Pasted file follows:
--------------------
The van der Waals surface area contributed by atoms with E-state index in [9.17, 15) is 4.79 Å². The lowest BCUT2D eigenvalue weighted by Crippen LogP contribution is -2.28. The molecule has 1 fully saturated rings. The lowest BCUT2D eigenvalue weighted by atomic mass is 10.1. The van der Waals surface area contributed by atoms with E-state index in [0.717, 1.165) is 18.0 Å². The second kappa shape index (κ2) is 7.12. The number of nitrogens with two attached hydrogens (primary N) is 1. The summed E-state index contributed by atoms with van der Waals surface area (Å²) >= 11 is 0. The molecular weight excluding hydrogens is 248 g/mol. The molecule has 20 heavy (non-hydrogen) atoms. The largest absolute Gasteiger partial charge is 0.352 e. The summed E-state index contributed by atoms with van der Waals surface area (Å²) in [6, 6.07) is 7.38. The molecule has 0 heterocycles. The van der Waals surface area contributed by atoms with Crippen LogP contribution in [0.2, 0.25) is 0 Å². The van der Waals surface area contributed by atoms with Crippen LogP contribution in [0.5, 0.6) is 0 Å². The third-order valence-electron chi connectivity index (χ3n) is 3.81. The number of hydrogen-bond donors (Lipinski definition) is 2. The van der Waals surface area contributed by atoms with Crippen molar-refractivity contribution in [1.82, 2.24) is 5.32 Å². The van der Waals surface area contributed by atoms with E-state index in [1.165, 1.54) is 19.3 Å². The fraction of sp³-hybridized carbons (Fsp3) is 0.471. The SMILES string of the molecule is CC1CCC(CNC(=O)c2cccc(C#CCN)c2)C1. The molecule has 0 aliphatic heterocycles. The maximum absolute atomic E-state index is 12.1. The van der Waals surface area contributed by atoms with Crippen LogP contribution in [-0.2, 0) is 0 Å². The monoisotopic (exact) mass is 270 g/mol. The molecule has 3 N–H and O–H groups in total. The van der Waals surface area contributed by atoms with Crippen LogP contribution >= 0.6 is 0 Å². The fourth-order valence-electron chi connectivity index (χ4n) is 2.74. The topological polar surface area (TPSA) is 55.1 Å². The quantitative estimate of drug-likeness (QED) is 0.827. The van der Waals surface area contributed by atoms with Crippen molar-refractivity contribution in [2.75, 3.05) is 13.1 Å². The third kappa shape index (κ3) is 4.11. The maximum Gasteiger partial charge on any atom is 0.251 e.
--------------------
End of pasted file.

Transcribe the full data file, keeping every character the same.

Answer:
The van der Waals surface area contributed by atoms with E-state index in [9.17, 15) is 4.79 Å². The lowest BCUT2D eigenvalue weighted by Crippen LogP contribution is -2.28. The molecule has 1 fully saturated rings. The lowest BCUT2D eigenvalue weighted by atomic mass is 10.1. The van der Waals surface area contributed by atoms with E-state index in [0.717, 1.165) is 18.0 Å². The second kappa shape index (κ2) is 7.12. The number of nitrogens with two attached hydrogens (primary N) is 1. The summed E-state index contributed by atoms with van der Waals surface area (Å²) >= 11 is 0. The molecular weight excluding hydrogens is 248 g/mol. The molecule has 20 heavy (non-hydrogen) atoms. The largest absolute Gasteiger partial charge is 0.352 e. The summed E-state index contributed by atoms with van der Waals surface area (Å²) in [6, 6.07) is 7.38. The molecule has 0 heterocycles. The van der Waals surface area contributed by atoms with Crippen LogP contribution in [0.2, 0.25) is 0 Å². The van der Waals surface area contributed by atoms with Crippen LogP contribution in [0.5, 0.6) is 0 Å². The third-order valence-electron chi connectivity index (χ3n) is 3.81. The number of hydrogen-bond donors (Lipinski definition) is 2. The van der Waals surface area contributed by atoms with Crippen molar-refractivity contribution in [1.82, 2.24) is 5.32 Å². The van der Waals surface area contributed by atoms with E-state index in [1.165, 1.54) is 19.3 Å². The fraction of sp³-hybridized carbons (Fsp3) is 0.471. The SMILES string of the molecule is CC1CCC(CNC(=O)c2cccc(C#CCN)c2)C1. The molecule has 0 aliphatic heterocycles. The maximum absolute atomic E-state index is 12.1. The van der Waals surface area contributed by atoms with Crippen LogP contribution in [-0.2, 0) is 0 Å². The monoisotopic (exact) mass is 270 g/mol. The molecule has 3 N–H and O–H groups in total. The van der Waals surface area contributed by atoms with Crippen LogP contribution >= 0.6 is 0 Å². The fourth-order valence-electron chi connectivity index (χ4n) is 2.74. The topological polar surface area (TPSA) is 55.1 Å². The quantitative estimate of drug-likeness (QED) is 0.827. The van der Waals surface area contributed by atoms with Crippen molar-refractivity contribution in [2.75, 3.05) is 13.1 Å². The third kappa shape index (κ3) is 4.11. The maximum Gasteiger partial charge on any atom is 0.251 e.